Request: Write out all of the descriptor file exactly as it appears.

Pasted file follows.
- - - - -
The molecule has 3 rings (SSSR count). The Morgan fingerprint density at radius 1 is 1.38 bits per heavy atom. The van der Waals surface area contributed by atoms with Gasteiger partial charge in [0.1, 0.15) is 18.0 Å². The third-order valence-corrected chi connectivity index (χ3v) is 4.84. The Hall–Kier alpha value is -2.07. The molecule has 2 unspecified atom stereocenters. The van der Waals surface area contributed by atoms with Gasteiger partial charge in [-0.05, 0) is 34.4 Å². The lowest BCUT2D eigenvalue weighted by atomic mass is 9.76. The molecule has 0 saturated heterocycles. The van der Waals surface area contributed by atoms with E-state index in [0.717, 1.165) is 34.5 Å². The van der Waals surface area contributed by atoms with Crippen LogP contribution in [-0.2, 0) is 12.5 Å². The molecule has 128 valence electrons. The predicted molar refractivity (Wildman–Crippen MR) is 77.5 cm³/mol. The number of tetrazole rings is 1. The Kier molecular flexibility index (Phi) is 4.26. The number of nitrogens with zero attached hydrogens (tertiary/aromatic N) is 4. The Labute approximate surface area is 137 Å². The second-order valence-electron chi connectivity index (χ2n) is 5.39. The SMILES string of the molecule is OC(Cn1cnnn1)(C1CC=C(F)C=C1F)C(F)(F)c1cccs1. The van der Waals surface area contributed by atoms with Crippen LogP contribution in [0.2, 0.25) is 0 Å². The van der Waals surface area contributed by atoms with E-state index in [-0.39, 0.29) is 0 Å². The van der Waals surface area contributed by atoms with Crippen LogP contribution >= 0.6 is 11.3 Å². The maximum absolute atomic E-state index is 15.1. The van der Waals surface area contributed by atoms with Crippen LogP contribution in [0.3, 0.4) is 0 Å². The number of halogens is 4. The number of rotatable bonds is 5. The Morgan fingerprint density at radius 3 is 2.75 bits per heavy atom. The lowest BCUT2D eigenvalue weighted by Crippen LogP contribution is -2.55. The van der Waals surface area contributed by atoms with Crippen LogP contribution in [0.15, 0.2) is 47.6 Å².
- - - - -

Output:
The molecule has 3 rings (SSSR count). The Morgan fingerprint density at radius 1 is 1.38 bits per heavy atom. The van der Waals surface area contributed by atoms with Gasteiger partial charge in [0.1, 0.15) is 18.0 Å². The third-order valence-corrected chi connectivity index (χ3v) is 4.84. The Hall–Kier alpha value is -2.07. The molecule has 2 unspecified atom stereocenters. The van der Waals surface area contributed by atoms with Gasteiger partial charge in [-0.05, 0) is 34.4 Å². The lowest BCUT2D eigenvalue weighted by atomic mass is 9.76. The molecule has 0 saturated heterocycles. The van der Waals surface area contributed by atoms with E-state index in [0.717, 1.165) is 34.5 Å². The van der Waals surface area contributed by atoms with Crippen LogP contribution in [-0.2, 0) is 12.5 Å². The molecule has 128 valence electrons. The predicted molar refractivity (Wildman–Crippen MR) is 77.5 cm³/mol. The number of tetrazole rings is 1. The Kier molecular flexibility index (Phi) is 4.26. The number of nitrogens with zero attached hydrogens (tertiary/aromatic N) is 4. The Labute approximate surface area is 137 Å². The second-order valence-electron chi connectivity index (χ2n) is 5.39. The SMILES string of the molecule is OC(Cn1cnnn1)(C1CC=C(F)C=C1F)C(F)(F)c1cccs1. The van der Waals surface area contributed by atoms with Crippen LogP contribution in [0.2, 0.25) is 0 Å². The van der Waals surface area contributed by atoms with E-state index in [-0.39, 0.29) is 0 Å². The van der Waals surface area contributed by atoms with Crippen LogP contribution >= 0.6 is 11.3 Å². The maximum absolute atomic E-state index is 15.1. The van der Waals surface area contributed by atoms with Crippen LogP contribution in [0.3, 0.4) is 0 Å². The number of halogens is 4. The number of rotatable bonds is 5. The Morgan fingerprint density at radius 3 is 2.75 bits per heavy atom. The lowest BCUT2D eigenvalue weighted by Crippen LogP contribution is -2.55. The van der Waals surface area contributed by atoms with Crippen LogP contribution in [0.15, 0.2) is 47.6 Å².